Sunday, June 22, 2008
(Last modified: 2010-07-08 09:58:02)
The International Automotive Components Group North America may be expanding its Dayton plant with a projected $4.5 million project cost.
IAC is a global supplier of automotive components and systems, including interior and exterior trim and structural and functional applications, according to the group's website. The Dayton plant specializes in manufacturing injection-molded plastic parts.
Rich Lee, plant manager at the Dayton plant, spoke before the Dayton City Council at a special called meeting Thursday to discuss matters related to the expansion.
According to the Dayton plant expansion proposal given to council members Thursday, IAC would require a total addition of 147,000 square feet for the new expansion. 67,000 square feet would go toward the manufacturing addition and 80,000 square feet would go toward the warehouse addition.
Some of the building expenses would include columns, runways, switch gear, 11 loading docks, additional break rooms and rest rooms and a shipping office.
IAC already has contracts for the manufacturing of rear door interior trim for 2010 Nissan X61F model cars as well as molded defrost ducts for 2010 Honda Odyssey IP cars. IAC has also bid on package shelves for 2010 Hyundai NF model cars and lift gate trims and cloth pillars for 2010 Mercedes W-166 cars.
Approximately 93 new employees would be needed to manufacture these parts, according to Lee.
Based on the projected $4.5 million cost, Dayton Industrial Development Board would like to amortize this across a 15-year term. However, IAC can only offer a seven-year lease with the board, and it would have the option of purchasing the existing building and new expansion. Since the terms and length of the lease have not yet been negotiated between the board and IAC, a final proposal is still pending, according to Dayton Mayor Bob Vincent.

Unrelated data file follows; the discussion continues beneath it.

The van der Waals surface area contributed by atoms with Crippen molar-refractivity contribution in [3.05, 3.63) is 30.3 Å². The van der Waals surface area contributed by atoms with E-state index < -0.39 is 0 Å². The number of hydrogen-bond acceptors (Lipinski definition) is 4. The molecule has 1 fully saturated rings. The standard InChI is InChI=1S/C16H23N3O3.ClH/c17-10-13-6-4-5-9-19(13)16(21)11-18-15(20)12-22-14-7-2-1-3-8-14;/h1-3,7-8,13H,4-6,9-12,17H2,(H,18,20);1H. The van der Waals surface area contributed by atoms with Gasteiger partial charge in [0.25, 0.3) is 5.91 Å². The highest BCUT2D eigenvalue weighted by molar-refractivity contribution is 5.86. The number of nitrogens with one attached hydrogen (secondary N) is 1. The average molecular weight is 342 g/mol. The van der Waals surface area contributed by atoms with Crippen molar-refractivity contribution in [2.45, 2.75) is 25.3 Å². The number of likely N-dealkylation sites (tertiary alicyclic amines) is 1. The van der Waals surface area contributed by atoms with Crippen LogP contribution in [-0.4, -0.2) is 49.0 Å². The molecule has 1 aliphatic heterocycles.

The city would stop the current rent of $5,000 per month once construction began. Additionally, IAC would not be expected to pay rent after the 15 years, but it would still pay property taxes.
The city would be fiscally responsible for constructing an employee parking lot on the 50-acre site the city purchased, according to the proposal. This lot runs north of the plant along Water Plant Road. The parking lot would have 400 parking spots as well as parking for 20 trailers.
The city would need to provide electrical power for the new expansion, and once the city approves the project, it would be submitted to IAC executives for review.
At Thursday's meeting, the city council passed a motion to authorize the city manager, city attorney and the Southeast Tennessee Development District to work with IAC and the Dayton Industrial Development Board to come up with a proposal for the expansion of IAC.
The next step will be the presentation of a formal expansion project proposal to the city council.
Copyright © 2014, The Herald-News